America’s corporate royalty, Part Deux …

October 7, 2011
By admin

(This is the conclusion of the segment on America’s corporate royalty.)

Like so many things these days, the sad truth is that there isn’t likely to be any widespread embrace of radical changes to tax policy or corporate remuneration until it’s way too late for the embrace to make much of a difference. Millions of middle-class workers and pensioners have quietly stood on the sidelines through the years as an intrinsically flawed and unjust pay scale has been meekly accepted in the corporate world. It’s hardly questioned, except in the cases of the most flagrant malfeasance and headline-grabbing scandal, but the truth is that the very underpinnings of the whole structure ought to be under assault. Now that would be a noble and worthy sentiment for the Wall Street protesters to rally behind, but it’s one probably a bit to nuanced to be easily assimilated.

It would be more understandable – if not necessarily defensible – if those at the top were confronted with some genuine accountability tied to the lavish paychecks and stock bonanzas they receive, but even that is a pipedream. CEOs and hedge-fund managers are grandly paid under the guise of “bringing the best talent to the top of the organization,” but the reality is that every last one of them would still work for sums that didn’t even come close to what is routinely apportioned.

This was the most galling aspect of the bank meltdown in 2008: investment firms and banks took staggering risks that ultimately yielded enormous bonuses, then suffered not a whit as the federal government swooped in to rescue them from their own greed and avarice. Then, just to rub it in a bit, efforts by the Obama Administration to alter the landscape so that “too big to fail” would ostensibly be less likely to reoccur in the future were thwarted, watered down and largely neutered by the GOP to the point of being rendered toothless.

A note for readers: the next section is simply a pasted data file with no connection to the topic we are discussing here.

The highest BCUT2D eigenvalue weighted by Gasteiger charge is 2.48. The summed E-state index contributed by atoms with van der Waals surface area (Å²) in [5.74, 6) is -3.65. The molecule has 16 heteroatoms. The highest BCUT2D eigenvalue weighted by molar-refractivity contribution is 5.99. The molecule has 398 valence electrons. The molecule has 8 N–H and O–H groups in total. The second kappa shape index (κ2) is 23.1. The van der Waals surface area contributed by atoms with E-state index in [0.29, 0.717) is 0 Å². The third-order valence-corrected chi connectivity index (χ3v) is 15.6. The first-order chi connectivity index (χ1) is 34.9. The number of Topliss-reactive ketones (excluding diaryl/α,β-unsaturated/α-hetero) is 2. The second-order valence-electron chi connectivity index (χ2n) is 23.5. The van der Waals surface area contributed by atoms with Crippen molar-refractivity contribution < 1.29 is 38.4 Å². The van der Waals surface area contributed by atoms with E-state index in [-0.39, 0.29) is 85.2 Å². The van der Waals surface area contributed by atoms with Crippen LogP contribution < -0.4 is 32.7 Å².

How splendid it must be for a tiny percentage of the American populace to have virtually an entire political party at its beck and call, willing to compromise the financial security of millions of middle- and lower-class Americans as they obsequiously scramble to craft legislation beneficial to the wealthiest among us. Think that might be a sticking point – even if largely unarticulated or properly understood – for the people protesting broadly under the banner of occupying Wall Street?

By hoodwinking an often befuddled electorate with disingenuous chants about “class warfare,” GOP pundits cajole millions of Americans into their devious campaign of serving the interests of the top one percent of taxpayers. By rolling out deceptive statistics that misrepresent the significance of the vast millions of dollars in taxation from the top of the pyramid, a case is seemingly made that they are paying their fair share. GOP hacks then belt out their refrain about those at the top being “job creators,” another gross distortion that has well served the campaign to obscenely reward those at the top at the expense of the great unwashed.

Voters need to pay closer attention to statistical evidence that abounds showing what a profound whupping the middle and lower classes have taken over the last 30 years. That’s roughly the period in which taxation rates from the top of the pyramid were largely disemboweled under the rubric of “trickle down” economics. I don’t know about you, but what I’ve felt trickling down my leg since Ronald Reagan waltzed into the White House in 1981 wasn’t the overflow of wealth from a generation of “job creators.” It was something far less enjoyable.

Government has interceded on the behalf of workers (historically, on occasion) and management far more frequently (almost shamelessly over the last two decades), lavishing on the latter a mind-numbing array of union busting, outright corporate welfare or more routinely treacherous tinkering with a vast, incomprehensible tax code, all designed to shove wealth upwards to the top. For much of that three-decade span, nobody seemed to mind too much, until things started to catch up with us right around 2007 or so. Now, that which has been trickling down from the top all these years has started to hit the fan, at which point folks seemed to notice that it isn’t exactly what had been promised.

The vast American populace of moderate means (or even below) has the power to influence all of that even to this day, though the likelihood of being able to overcome the billions of dollars of corporate payola to Washington declines every day that we patiently wait for a corporate and federal government nod to simple decency to somehow kick in. But if there’s one thing that government has been truly adept at in postwar America, it’s been keeping average Americans so distracted with hateful scare tactics, sleight-of-hand and scapegoating that they don’t seem to notice that they are getting thoroughly hosed along the way.
- T.S. O’Connell

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